Tracey Cramer-Kelly was nice enough to stop by and answer some questions. So grab a cup of coffe and come sit with me while we read her answers. Please leave Tracey a comment or ask Tracey a question, she loves to hear from her readers.
I think it’s good to dream about doing or being many different things—and its okay when those dreams change! When I was little I wanted to be a veterinarian. By the time I started college I wanted to be a physical therapist. During college I daydreamed about making singing my career! In the end, I got a business management degree and within a few years I had discovered my true calling as an entrepreneur (I’m on my third business, www.LeaderMotorcycle.com). Although I wrote during high school, I never considered it a “career opportunity” (and frankly, I still have no interest in writing full-time or trying to make a living at it!)
Some of the scenes in Last Chance Rescue were written in 1998-99 (after I ran into an old acquaintance at my high school reunion, just as Brad does in my book!). But still it took another ten years for me to settle down to write seriously. By that time I had four novels in progress. Last Chance really came together after I did some ride-alongs with medevac and search-and-rescue. From the time I really honed in on Last Chance to actual publication was two years (my daughter was born 16 months into that time frame!).
3.When you sit down to write, is there a ritual you have to do before you start?
I don’t have a particular ritual, but I do need QUIET (easier said than done since I have two young children aged 2 and 6) and no distractions (i.e., no internet!).
I might have the main characters pretty well ‘cast’ in my head before I start writing, but the ‘contributing’ characters (and sub-plots) often develop as I write. Perhaps I end up writing more this way (and cutting!) but there’s no wrong or right way to write!
I’m currently working on my next novel, which is about a military officer’s harrowing experience at the hand of terrorists, and his personal journey to learn what is truly worth fighting for, and what True Surrender means. In a fun twist, the main character in this novel is actually Last Chance heroine Jessie’s ex-husband!
Because of my hobbies and my military background, I’ve had the fortune of meeting, working and playing with some very interesting people, and there are bits and pieces of them in my writing. Yes, there’s a healthy dose of imagination and plenty of creative license, but a seed has to be sown somewhere, and for me it is often a ‘human’ interchange. I made the heroine of Last Chance Rescue (Jessie) an Iraq war veteran and gave her some of the qualities I saw in my fellow soldiers/medics (and perhaps myself).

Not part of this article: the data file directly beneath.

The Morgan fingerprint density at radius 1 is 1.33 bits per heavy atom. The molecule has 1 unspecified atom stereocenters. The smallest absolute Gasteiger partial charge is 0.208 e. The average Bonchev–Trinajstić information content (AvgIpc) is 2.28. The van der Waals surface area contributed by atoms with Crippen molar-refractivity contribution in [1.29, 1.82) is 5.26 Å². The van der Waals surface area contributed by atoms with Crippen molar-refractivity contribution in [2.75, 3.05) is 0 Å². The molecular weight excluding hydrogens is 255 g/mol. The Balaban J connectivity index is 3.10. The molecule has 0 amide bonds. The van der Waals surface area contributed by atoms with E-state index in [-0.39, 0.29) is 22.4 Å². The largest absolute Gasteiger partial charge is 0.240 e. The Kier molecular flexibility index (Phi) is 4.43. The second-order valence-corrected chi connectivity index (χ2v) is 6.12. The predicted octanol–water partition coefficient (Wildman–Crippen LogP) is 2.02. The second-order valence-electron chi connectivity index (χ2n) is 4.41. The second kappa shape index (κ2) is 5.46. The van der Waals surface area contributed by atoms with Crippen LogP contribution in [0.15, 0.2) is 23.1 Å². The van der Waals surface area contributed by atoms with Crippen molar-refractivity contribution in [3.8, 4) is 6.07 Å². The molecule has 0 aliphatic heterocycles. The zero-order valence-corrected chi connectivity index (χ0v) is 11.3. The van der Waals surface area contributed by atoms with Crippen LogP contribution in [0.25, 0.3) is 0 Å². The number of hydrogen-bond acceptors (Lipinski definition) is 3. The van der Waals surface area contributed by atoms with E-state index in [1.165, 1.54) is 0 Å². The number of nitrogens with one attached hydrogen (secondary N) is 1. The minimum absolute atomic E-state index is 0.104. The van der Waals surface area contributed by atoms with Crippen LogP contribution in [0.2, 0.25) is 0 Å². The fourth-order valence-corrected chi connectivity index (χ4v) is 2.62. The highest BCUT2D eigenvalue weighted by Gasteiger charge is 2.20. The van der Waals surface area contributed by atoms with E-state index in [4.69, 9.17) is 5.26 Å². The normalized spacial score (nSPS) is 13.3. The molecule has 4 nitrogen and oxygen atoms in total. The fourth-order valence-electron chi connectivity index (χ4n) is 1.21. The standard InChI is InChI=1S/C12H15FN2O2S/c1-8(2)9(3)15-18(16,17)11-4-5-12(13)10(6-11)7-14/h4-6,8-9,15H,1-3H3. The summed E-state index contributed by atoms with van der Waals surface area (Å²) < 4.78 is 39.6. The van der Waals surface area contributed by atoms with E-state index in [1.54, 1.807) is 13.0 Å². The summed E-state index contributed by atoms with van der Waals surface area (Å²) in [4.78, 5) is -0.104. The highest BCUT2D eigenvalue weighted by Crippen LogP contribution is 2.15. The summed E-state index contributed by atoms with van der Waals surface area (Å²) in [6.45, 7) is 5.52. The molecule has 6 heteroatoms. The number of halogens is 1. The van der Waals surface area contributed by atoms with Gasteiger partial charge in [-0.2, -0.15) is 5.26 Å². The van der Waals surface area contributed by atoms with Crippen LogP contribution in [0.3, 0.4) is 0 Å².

7. When you have a moment to sit down and breathe, what kinds of books do you read?
Lately I’ve been reading military memoir (as it pertains to the subject of my next novel) and the “Left Behind” series. I try to read, um…widely!
8. What author or authors inspire you to write the way you do?
I like books with complex, more adult characters (Nicolas Sparks comes to mind); I am particularly fascinated by how a male character may change/be changed by events/situations (a major theme in Last Chance Rescue as well). I like unusual settings, but not to the point of unbelievability (which is why I did ride-alongs with a medevac team before I finished writing Last Chance Rescue). My ‘pet peeve’ is a book with too much ‘headhopping’ (constantly changing points of view).
9. Do you have any tips for those aspiring authors out there?
Forget about writing what you know (that would be so boring for most of us!), but do your homework to make it as real as possible (but don’t get too carried away—it is fiction, after all!. Don’t write for a particular goal or market; write what makes your heart sing.
10. Do you have any links of where we can find you on the internet?
Yes, I’m on the Web!